Sending out the right e-mail message with a short subject line on Monday or Tuesday is a good start.
Nearly all online marketers use e-mail. Studies conducted in January 2009 by two companies also confirm that most behave similarly when it comes to basic tactical decisions.
Among marketers surveyed by Smith-Harmon, the greatest percentages said Monday and Tuesday were the most popular days to send e-mail in 2008, presumably because they had the greatest chance of reaching their targets. Thursday and Friday were close behind, while less than one-half as many said Saturday was the most popular day of the week to send e-mail.
Smith-Harmon released its findings at about the same time as another company that was researching e-mail and marketing practices. Epsilon reviewed the relationship between subject line length and response rates. The company said while shorter subject lines generally performed better than longer ones, the relationship between line length and response was weaker than previously thought.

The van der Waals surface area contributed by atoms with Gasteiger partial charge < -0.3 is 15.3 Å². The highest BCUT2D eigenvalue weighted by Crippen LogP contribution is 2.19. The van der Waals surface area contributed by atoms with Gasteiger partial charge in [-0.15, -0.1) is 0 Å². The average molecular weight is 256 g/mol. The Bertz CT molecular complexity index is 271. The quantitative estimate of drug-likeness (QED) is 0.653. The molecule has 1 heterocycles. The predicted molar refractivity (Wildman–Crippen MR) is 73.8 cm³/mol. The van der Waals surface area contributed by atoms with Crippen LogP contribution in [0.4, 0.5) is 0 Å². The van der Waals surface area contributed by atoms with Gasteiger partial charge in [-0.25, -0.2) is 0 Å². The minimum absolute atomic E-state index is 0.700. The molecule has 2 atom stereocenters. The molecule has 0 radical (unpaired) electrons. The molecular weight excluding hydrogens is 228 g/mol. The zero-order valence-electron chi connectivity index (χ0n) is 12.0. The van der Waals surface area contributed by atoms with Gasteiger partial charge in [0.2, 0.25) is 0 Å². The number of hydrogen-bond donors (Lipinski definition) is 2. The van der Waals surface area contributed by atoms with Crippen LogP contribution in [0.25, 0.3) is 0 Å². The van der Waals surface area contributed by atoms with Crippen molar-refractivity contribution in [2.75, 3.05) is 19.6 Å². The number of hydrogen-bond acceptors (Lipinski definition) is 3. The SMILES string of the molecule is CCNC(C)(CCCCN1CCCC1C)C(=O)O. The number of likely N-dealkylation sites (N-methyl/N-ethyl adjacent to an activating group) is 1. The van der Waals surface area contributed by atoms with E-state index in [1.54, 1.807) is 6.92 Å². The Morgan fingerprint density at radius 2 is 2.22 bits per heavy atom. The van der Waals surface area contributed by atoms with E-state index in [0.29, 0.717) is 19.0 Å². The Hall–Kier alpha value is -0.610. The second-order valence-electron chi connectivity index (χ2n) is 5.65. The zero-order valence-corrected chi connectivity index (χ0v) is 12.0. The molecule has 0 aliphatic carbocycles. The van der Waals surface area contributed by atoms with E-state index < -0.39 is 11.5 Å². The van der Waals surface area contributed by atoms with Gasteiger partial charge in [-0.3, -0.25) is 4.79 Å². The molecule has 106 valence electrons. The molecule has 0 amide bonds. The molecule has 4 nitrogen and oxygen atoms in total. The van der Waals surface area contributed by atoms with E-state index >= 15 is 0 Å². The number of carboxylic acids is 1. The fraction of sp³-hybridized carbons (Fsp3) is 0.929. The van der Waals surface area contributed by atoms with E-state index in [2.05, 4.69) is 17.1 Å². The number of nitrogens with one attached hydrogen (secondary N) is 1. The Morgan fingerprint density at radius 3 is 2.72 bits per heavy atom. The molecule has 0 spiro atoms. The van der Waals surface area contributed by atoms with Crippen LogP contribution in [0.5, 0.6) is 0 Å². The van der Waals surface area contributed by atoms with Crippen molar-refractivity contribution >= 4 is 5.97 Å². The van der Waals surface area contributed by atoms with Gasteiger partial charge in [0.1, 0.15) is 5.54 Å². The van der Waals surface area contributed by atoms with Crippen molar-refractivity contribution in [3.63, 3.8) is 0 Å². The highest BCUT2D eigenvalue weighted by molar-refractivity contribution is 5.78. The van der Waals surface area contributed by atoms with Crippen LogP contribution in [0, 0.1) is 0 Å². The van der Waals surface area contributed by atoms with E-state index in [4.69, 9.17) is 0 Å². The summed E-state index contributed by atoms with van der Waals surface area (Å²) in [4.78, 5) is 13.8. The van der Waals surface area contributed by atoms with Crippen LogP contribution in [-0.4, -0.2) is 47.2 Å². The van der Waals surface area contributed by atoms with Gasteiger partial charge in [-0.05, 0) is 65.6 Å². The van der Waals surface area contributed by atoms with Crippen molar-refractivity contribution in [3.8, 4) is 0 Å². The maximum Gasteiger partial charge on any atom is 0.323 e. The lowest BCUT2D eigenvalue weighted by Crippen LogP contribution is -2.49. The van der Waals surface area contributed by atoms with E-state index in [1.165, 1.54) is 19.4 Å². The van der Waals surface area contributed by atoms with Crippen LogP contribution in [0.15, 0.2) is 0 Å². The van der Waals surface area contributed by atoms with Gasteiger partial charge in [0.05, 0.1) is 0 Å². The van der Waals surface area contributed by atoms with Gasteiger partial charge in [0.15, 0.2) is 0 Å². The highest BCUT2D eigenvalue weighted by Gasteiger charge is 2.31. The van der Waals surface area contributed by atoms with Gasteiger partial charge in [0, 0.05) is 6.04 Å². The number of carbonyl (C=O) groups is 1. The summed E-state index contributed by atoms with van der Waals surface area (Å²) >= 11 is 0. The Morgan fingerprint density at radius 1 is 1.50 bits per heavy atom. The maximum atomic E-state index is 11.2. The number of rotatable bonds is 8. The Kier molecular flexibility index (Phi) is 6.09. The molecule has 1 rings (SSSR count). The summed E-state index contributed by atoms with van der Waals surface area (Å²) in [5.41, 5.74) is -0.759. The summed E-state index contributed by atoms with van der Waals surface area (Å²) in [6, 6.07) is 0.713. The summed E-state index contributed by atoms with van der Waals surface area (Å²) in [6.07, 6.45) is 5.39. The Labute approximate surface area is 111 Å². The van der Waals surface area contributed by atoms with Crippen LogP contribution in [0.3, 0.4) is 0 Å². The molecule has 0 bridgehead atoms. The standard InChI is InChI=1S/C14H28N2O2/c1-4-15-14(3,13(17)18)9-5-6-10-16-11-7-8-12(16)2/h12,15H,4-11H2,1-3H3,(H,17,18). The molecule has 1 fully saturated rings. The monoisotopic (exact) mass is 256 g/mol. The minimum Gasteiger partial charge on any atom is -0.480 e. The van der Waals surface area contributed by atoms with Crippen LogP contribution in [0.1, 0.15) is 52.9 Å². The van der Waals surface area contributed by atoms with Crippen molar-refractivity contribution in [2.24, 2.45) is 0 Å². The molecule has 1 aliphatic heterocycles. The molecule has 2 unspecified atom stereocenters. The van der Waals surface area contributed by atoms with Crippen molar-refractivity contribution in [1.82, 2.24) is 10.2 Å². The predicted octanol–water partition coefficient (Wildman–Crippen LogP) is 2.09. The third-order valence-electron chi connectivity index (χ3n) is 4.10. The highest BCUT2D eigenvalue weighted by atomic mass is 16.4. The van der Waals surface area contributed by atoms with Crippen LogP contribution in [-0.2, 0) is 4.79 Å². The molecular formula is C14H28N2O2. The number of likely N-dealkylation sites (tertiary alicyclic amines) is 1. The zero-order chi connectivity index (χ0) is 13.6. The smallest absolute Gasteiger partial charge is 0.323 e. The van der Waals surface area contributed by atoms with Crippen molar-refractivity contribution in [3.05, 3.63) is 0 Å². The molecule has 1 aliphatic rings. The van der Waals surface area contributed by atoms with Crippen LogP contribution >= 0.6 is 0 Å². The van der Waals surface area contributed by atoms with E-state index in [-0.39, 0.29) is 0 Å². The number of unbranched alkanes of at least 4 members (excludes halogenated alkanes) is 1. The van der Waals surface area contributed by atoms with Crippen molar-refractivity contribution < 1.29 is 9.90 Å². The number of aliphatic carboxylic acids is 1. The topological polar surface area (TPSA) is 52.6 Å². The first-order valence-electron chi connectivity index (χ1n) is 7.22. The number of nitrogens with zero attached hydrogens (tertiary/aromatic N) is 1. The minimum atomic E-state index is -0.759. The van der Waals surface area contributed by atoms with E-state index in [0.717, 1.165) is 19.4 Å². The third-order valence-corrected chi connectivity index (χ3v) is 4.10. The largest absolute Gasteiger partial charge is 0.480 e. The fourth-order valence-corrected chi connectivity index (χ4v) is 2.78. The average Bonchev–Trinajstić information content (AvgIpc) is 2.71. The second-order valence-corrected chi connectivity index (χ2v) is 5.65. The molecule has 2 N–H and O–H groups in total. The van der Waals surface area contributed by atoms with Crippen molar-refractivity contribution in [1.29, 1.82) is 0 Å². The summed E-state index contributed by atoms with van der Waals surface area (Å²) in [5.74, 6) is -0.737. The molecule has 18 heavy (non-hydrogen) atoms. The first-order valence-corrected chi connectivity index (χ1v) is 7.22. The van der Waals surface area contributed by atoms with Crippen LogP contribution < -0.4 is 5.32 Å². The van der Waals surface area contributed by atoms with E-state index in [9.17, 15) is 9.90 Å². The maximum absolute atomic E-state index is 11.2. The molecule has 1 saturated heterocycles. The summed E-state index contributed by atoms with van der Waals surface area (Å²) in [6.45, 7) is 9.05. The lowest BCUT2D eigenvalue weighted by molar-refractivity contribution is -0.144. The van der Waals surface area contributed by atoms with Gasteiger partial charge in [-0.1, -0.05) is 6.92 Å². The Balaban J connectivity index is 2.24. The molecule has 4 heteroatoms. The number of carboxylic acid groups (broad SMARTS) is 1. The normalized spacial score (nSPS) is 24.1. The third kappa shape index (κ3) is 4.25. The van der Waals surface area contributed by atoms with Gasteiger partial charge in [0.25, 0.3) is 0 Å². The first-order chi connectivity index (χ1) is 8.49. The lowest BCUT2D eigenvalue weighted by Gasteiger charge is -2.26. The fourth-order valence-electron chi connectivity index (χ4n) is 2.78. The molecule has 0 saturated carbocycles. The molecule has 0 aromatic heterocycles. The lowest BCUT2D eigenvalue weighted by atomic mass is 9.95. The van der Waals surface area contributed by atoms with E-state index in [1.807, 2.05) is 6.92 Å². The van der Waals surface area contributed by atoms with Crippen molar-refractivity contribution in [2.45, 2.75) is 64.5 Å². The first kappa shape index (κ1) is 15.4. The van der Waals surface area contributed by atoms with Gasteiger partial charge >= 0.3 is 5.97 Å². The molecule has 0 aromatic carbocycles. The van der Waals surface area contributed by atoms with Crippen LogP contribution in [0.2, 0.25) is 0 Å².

Overall, shorter subject lines were related to higher open and click rates. However, in addition to subject line length, subject line word order, word choice, brand and audience awareness were critical success factors.
“Companies are spending little time thinking about and testing subject lines, compared to the resources and time devoted to creative development,” said Shane Stallings, senior consultant at Epsilon. “The reality is that more people will see a subject line than its accompanying creative.”
eMarketer estimates e-mail ad spending will reach $488 million in 2009, up from $472 million in 2008.